Robert Fox, 67, Cutchogue
“None of us expected to be here. And the stories are so similar. My anger is with the pharmaceuticals because they’ve known for many, many years what they were doing.
As we stand here in the rain, I’m sure some of the CEOs of these pharmaceutical companies are in one of their six or seven or eight estates and counting their billions. This is what’s left over. The sadness and grief. I’m still angry. I guess that’s a stage you go through. In my mind, [my son Kyle] was irreplaceable.”
Erick Saldivar, 23, Southampton
“One of my best friends overdosed, and another one of my best friends just celebrated six months clean, and I did it all for her. My friend died in 2011 and I didn’t know until about two years later how much it affected me. My other best friend chose heroin over me, and that really hurt. So I decided to become a counselor to help her. She told me she would have relapsed already if it weren’t for me, and that really means a lot."
Danielle Alberti, 23, Hampton Bays
“My sister suffered from mental illness and substance abuse for a long, long time. The day she passed away, she overdosed and, since then, I’ve lived my live with extra-special meaning. She was 21 when she died. She was my older sister, and there were so many things she didn’t get a chance to do that I would like to do for her.”
Drew Scott, 70, Westhampton
“What I want to do now is tell [Hallie Ray Ulrich’s] story to so many others and get people to realize this is an illness. And the illness can be cured. It’s like cancer, heart disease or even diabetes.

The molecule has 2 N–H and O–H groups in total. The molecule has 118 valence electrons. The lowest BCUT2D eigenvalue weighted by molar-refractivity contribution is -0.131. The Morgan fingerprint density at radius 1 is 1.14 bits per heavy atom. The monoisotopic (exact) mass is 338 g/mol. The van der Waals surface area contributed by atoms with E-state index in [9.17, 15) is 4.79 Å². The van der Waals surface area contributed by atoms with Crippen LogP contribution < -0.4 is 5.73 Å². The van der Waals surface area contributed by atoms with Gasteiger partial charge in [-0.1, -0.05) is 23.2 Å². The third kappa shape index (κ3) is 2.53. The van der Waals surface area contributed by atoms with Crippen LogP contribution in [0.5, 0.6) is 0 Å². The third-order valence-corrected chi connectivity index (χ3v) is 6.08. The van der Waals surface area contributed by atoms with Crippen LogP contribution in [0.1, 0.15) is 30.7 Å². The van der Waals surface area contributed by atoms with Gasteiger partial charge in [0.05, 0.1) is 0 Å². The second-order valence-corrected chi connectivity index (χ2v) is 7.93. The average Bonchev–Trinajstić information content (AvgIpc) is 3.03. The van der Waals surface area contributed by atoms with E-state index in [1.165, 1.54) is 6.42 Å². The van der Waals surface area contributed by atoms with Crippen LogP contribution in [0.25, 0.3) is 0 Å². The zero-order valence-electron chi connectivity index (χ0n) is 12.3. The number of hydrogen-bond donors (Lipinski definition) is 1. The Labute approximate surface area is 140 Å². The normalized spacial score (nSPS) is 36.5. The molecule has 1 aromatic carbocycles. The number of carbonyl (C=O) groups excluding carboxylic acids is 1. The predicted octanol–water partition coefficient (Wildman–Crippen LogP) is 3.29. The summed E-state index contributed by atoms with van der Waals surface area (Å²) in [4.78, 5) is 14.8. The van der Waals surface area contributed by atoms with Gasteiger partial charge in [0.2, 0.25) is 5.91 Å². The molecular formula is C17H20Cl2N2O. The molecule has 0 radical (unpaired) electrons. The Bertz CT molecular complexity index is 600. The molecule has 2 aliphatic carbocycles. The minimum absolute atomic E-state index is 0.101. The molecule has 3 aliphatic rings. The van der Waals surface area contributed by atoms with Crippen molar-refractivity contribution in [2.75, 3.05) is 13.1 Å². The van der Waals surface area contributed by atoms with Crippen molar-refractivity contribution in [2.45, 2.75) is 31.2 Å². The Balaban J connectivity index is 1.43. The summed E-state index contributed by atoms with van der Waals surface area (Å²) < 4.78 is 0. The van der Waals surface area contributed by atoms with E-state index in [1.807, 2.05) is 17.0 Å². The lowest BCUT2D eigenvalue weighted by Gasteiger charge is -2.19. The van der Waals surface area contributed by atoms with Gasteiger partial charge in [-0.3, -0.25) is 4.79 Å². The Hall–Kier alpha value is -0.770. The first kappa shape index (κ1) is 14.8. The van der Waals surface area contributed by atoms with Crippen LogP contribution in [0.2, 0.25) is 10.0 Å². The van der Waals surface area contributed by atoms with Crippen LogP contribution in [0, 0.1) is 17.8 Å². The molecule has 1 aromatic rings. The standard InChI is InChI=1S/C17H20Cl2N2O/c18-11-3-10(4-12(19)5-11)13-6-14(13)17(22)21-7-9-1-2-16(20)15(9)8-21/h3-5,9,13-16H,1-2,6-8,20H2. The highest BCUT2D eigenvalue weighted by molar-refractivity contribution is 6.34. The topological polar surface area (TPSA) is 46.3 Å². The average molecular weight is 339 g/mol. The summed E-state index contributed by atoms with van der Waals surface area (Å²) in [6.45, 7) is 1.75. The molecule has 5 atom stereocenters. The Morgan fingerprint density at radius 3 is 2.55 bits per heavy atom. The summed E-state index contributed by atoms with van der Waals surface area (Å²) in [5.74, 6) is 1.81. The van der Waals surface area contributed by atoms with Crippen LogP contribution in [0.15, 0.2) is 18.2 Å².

It doesn’t go away in seven days or 28 days. The insurance companies have to step up. We need more facilities to take care of the young people who are in this current epidemic. I really believe the numbers are terribly under-reported. We think 400 died in Suffolk this past year and 19 in the Town of Southampton. I think those numbers are very, very underreported.
Jessica Wild, 31, Deer Park
To support my friends — that’s why I’m here. And just to get an eye-opening. Because I only have 42 days clean. And I’m so quick to always go back to that lifestyle. And it’s not good. ... I need a wake-up call, I really do. Because I’m going to die — I don’t want to die. And that’s the reality of addiction: You’re gonna die.”
Karl Hanyo, 53, East Quogue
“I’m here to help support this drug task force to help stop the stigma that’s behind drug users. It’s not the creepy guy in an alley. It’s people’s sons, daughters, husbands … there’s no bounds to it. It’s not talked about, and it needs to be. It needs to be brought out. Kids need to be educated on it.”
Kathleen McCabe, 58, Hampton Bays
“I am a widow from an opioid overdose. My husband’s name is Paul Gioia. We started using drugs, and it went from one Vicodin … when all was done and said, he was taking 30, 40 a day. And other drugs. He was gone from me a year before he actually overdosed. He was not the same man I married, and toward the end I intuitively knew there was no going back from this. He died Feb. 29, 2008.
For about two or three years, it felt like my heart was constricted. It physically hurt and I couldn’t catch my breath. It was the hardest thing I’ve ever done to decide to live and get sober and stay sober. I joined Narcotics Anonymous, and I did what I had to do.”
Marion Locicero, 49, Riverhead
“My boyfriend died. Taylor was his niece. We were together seven years, but it took its toll. He fought it like everyone else. He was in and out of rehab. He was trying, he was really trying. He was an awesome human being. He was an artist.”
Debbie Wittich, 55, Westhampton Beach
“I want my son [Henry] to be remembered. He helped a lot of people when he was clean. He passed away last summer, June 28. I go to counseling along with my youngest daughter. I came here to remember him and I asked all his friends to come and stand up with me, because they are all clean and sober recovering addicts.